One of the big questions discussed this year at the Prospectors and Developers Association of Canada (PDAC) 2015 Convention, the biggest annual gathering of mining professional from all over the world, in Toronto last week was how to create better systems for stakeholder engagement at a time of plummeting commodity prices and rising social demand from communities and workers. The ‘new normal’ in mining creates pressure to innovate in managing “above ground” risk to address the shortcomings of existing communication systems. For example, in order to better assess social risk and perceptions around mining, all community members – not just local elites – need to be able to safely voice their expectations and concerns, and this information needs to be timely, continuous, affordable, manageable and meaningful.
But how can such data be collected? What social impact information needs to be collected to help guide business decisions on de-risking strategies? What data can help inform policymaking around improving transparency and reducing social conflict?
The ubiquity of simple mobile phones offers a simple but effective opportunity to bridge the digital divide that social media channels currently cannot close. In the coming year, we will rigorously test the potential for mobile phones to improve stakeholder engagement by working with a major mining operator in Peru, and communities affected by mining operations. We are partnering with Innovations for Poverty Action and New York University to examine how direct information flows can be established between mining companies and communities and what measurable impact increasing transparency and information flow can have on reducing local level conflict. In the last decade Peru has experienced a surge in mining activities accompanied by a significant steady rise in social conflict related to mining. Between 2008-2012, The Fraser Institute records a 300 percent rise in social conflict, a trend which is confirmed by data from the Defensoria del Pueblo, Peru’s Ombudsman institution.
The objective of the project is to measure the impact of mobile-based grievance mechanisms in mitigating local, extractive-sector related conflict by improving the flow of information between companies and communities.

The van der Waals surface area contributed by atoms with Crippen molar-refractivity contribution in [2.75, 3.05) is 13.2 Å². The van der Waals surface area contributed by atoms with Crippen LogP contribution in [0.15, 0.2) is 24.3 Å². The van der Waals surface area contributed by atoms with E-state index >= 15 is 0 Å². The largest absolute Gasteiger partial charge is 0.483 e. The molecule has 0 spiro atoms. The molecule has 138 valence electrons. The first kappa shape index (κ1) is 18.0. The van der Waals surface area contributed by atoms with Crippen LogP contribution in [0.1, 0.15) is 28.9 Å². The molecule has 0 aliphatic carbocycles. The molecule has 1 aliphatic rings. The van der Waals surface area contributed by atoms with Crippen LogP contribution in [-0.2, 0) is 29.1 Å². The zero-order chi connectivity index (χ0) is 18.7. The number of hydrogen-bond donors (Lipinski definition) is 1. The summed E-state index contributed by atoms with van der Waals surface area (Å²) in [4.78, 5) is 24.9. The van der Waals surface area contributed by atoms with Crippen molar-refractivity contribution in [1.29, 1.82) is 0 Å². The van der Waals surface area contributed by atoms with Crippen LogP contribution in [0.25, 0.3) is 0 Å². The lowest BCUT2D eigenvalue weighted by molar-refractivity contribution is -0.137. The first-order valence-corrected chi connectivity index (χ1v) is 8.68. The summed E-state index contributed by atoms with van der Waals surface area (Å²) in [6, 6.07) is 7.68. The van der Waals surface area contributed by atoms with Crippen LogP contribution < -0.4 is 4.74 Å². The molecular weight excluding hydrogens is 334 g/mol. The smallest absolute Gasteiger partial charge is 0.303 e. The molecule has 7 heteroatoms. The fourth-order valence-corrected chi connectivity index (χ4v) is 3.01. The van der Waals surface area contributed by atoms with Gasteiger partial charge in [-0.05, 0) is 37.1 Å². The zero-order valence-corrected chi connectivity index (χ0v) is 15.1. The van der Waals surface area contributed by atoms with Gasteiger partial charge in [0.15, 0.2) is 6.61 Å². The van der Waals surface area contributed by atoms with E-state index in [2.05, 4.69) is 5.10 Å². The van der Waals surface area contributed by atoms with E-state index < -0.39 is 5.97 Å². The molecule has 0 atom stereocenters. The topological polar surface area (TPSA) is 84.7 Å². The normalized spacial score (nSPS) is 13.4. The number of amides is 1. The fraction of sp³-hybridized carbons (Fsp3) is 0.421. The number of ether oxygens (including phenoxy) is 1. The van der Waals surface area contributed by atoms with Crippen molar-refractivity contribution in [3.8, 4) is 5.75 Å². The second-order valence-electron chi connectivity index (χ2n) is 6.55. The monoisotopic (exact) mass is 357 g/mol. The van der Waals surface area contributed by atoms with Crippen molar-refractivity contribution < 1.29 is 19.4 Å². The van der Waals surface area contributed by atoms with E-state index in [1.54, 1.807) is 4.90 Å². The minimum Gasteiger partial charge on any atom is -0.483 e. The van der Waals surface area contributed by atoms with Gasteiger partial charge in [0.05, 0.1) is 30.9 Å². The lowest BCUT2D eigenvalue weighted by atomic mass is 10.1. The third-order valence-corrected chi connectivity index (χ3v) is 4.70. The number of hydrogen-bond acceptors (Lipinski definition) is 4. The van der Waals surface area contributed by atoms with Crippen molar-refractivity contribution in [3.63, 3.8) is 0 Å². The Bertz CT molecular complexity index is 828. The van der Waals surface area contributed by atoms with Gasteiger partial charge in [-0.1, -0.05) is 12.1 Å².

Ulula’s mobile-based platform will allow community members and mining companies to easily and directly exchange information regarding disputes, claims or other concerns and information through simple mobile phones. An integrated dashboard will collect and organize anonymous community messages and allow for company staff to directly respond to community members on their issues of concern, manage grievances and analyze data or information.
If a farmer finds that his well has been polluted by leaked mining tailings he can report this anonymously by sending a free SMS to the platform. The report will be automatically classified as an environmental related grievance and registered into the system. Through the dashboard, company staff can then manage the grievance directly and track the “status” of the grievance until the case is closed.
On the company side indicators such as the time taken to close a case can be used as a variable measuring the efficiency of addressing grievances, “responsiveness to community feedback” or “reduction in recurring grievances” and “user satisfaction on grievance response” can help measure the company’s social license to operate in real time.
An evaluation conducted by specialists from Innovations for Poverty Action and New York University will analyze the aggregate information flow and outcomes generated from the platform to understand how much improving direct dialogue between communities and companies affects to the use of violence and cooperation in local conflict, and perceptions of peace. Extractive sector-related social conflict will be monitored to establish causality throughout the study period. Periodic surveys will measure changes in community perceptions of conflict intensity or relations with the company, and perceptions of government efficacy.
Can providing an effective means of direct communication between community members and companies reduce information asymmetry and improve trust between parties? Will this result in reduced levels of conflicts between communities and companies?
We expect that the results from this experiment will help inform engagement strategies to overcome the persistent and complex challenges that mining companies and communities continue to face.
We will share preliminary results of the project later this year on this blog. Please stay tuned!
Photo by Sebastian Trzcinski-Clément